July 17, 2013
Understanding The Mechanisms Of Supraglacial Lake Drainage
Brett Smith for redOrbit.com - Your Universe Online
Lakes often form on top of a glacier and drain onto the bedrock below, lubricating a glacier's movements as a result. A new study from an international group of researchers has found that the way these lakes drain can affect the velocity, extent and direction of a glacier's progress.
Using observations made in 2011 from five GPS stations, the team analyzed the drainage of two different supraglacial lakes in West Greenland -- each one by a different mechanism. The smaller Lake Half Moon overflowed its banks on one side to a moulin, which emptied the lake in about 45 hours. The larger Lake Ponting drained through a crack that formed just below the lake in two hours.
"At first, a crack in the ice beneath the lake may be small, but it deepens as water enters it because the pressure of the water overcomes the compressive action of the ice, which is trying to close the crack," explained study co-author Marco Tedesco, a professor of Earth and Atmospheric sciences at the City College of New York. "When the crack reaches the bed beneath the glacier, which could be [3,300 feet] or more below the surface, the lake empties rapidly, like a bathtub after its plug is pulled."
The team found the drainage of both lakes accelerated glacial movement. However, the drainage from Lake Ponting caused the glacier to move more rapidly and farther. The moulin drainage from Lake Half Moon caused the glacier to accelerate from a base of around 300 feet per year to a maximum of around 4,600 feet a year.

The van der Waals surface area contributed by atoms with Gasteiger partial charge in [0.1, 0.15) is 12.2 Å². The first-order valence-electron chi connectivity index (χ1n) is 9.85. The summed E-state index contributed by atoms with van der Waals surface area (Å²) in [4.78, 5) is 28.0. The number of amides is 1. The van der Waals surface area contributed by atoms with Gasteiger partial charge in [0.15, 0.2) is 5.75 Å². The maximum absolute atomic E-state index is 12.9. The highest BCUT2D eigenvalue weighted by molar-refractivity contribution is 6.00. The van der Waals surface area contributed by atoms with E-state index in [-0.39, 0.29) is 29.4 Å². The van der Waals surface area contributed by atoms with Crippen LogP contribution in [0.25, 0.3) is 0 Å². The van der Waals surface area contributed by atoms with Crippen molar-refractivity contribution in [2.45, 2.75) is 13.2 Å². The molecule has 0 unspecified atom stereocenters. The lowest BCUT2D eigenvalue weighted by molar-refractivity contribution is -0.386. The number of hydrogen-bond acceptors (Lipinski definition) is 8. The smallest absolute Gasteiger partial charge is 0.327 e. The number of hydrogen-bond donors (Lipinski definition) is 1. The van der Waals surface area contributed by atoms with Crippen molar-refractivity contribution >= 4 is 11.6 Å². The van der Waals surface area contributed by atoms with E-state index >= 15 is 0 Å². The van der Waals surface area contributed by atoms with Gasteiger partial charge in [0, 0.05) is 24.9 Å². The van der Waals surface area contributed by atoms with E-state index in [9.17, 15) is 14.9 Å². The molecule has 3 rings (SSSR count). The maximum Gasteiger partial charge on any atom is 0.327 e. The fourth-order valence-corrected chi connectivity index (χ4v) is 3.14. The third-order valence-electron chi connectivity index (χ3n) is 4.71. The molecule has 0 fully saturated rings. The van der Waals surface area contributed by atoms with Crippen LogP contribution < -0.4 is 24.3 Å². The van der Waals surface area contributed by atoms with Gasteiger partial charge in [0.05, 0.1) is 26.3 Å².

Meanwhile, Lake Ponting's drainage accelerated the glacier to a maximum speed of 5000 feet per year. The different drainage methods also affected the glacier's trajectory differently. The moulin drainage did not shift the glacier's direction, but Lake Ponting's drainage caused a slight southerly shift in the glacier's direction. "Because the different draining mechanisms affect ice velocity, they could also affect the amount of ice lost through the calving of glaciers, which results in icebergs," Tedesco said. "Because what happens on a glacier's surface impacts what is going on below, researchers are trying to look at glaciers as a system instead of as independent components.
"The surface is like the skin of a tissue and the subglacial and englacial channels that develop because of the surface water act like arteries or veins that redistribute this water internally," Tedesco added.
Tedesco said his team's study could also have implications for climate change research surrounding glacial melting.
"Knowledge of the draining mechanisms allows us to improve our understanding of how surface melting can impact sea-level rise, not only through the direct contribution of meltwater from the surface, but also through the indirect contribution on the mass loss through ice dynamics," Tedesco said.